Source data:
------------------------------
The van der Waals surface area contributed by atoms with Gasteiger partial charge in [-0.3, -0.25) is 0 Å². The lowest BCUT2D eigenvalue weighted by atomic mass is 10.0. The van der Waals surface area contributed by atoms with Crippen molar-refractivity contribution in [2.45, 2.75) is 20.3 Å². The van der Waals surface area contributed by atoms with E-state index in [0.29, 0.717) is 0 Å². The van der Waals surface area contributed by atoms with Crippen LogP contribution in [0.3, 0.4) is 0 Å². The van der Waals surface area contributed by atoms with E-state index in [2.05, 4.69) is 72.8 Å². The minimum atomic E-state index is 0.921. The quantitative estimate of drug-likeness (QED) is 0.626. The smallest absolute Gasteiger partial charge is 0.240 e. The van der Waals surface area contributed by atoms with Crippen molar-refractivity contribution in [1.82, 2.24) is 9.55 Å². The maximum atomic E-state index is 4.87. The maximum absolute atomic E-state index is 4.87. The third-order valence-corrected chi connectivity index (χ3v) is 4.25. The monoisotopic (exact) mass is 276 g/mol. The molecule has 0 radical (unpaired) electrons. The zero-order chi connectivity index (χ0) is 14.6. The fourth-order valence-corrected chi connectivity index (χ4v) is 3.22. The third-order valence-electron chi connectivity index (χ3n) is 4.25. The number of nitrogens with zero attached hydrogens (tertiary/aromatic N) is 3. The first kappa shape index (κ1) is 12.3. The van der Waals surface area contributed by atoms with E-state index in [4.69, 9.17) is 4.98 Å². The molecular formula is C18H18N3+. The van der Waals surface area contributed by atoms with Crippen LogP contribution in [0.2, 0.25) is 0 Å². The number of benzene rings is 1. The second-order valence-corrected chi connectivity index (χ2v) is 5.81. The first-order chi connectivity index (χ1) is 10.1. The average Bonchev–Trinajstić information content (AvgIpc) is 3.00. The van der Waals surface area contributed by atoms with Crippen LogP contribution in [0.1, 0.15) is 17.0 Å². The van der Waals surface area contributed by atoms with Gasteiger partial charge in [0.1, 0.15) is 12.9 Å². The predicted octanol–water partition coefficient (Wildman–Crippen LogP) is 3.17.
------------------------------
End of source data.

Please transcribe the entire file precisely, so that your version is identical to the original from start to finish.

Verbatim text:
The van der Waals surface area contributed by atoms with Gasteiger partial charge in [-0.3, -0.25) is 0 Å². The lowest BCUT2D eigenvalue weighted by atomic mass is 10.0. The van der Waals surface area contributed by atoms with Crippen molar-refractivity contribution in [2.45, 2.75) is 20.3 Å². The van der Waals surface area contributed by atoms with E-state index in [0.29, 0.717) is 0 Å². The van der Waals surface area contributed by atoms with Crippen LogP contribution in [0.3, 0.4) is 0 Å². The van der Waals surface area contributed by atoms with E-state index in [2.05, 4.69) is 72.8 Å². The minimum atomic E-state index is 0.921. The quantitative estimate of drug-likeness (QED) is 0.626. The smallest absolute Gasteiger partial charge is 0.240 e. The van der Waals surface area contributed by atoms with Crippen molar-refractivity contribution in [1.82, 2.24) is 9.55 Å². The maximum atomic E-state index is 4.87. The maximum absolute atomic E-state index is 4.87. The third-order valence-corrected chi connectivity index (χ3v) is 4.25. The monoisotopic (exact) mass is 276 g/mol. The molecule has 0 radical (unpaired) electrons. The zero-order chi connectivity index (χ0) is 14.6. The fourth-order valence-corrected chi connectivity index (χ4v) is 3.22. The third-order valence-electron chi connectivity index (χ3n) is 4.25. The number of nitrogens with zero attached hydrogens (tertiary/aromatic N) is 3. The first kappa shape index (κ1) is 12.3. The van der Waals surface area contributed by atoms with E-state index in [4.69, 9.17) is 4.98 Å². The molecular formula is C18H18N3+. The van der Waals surface area contributed by atoms with Crippen LogP contribution in [0.2, 0.25) is 0 Å². The number of benzene rings is 1. The second-order valence-corrected chi connectivity index (χ2v) is 5.81. The first-order chi connectivity index (χ1) is 10.1. The average Bonchev–Trinajstić information content (AvgIpc) is 3.00. The van der Waals surface area contributed by atoms with Crippen LogP contribution in [0.1, 0.15) is 17.0 Å². The van der Waals surface area contributed by atoms with Gasteiger partial charge in [0.1, 0.15) is 12.9 Å². The predicted octanol–water partition coefficient (Wildman–Crippen LogP) is 3.17.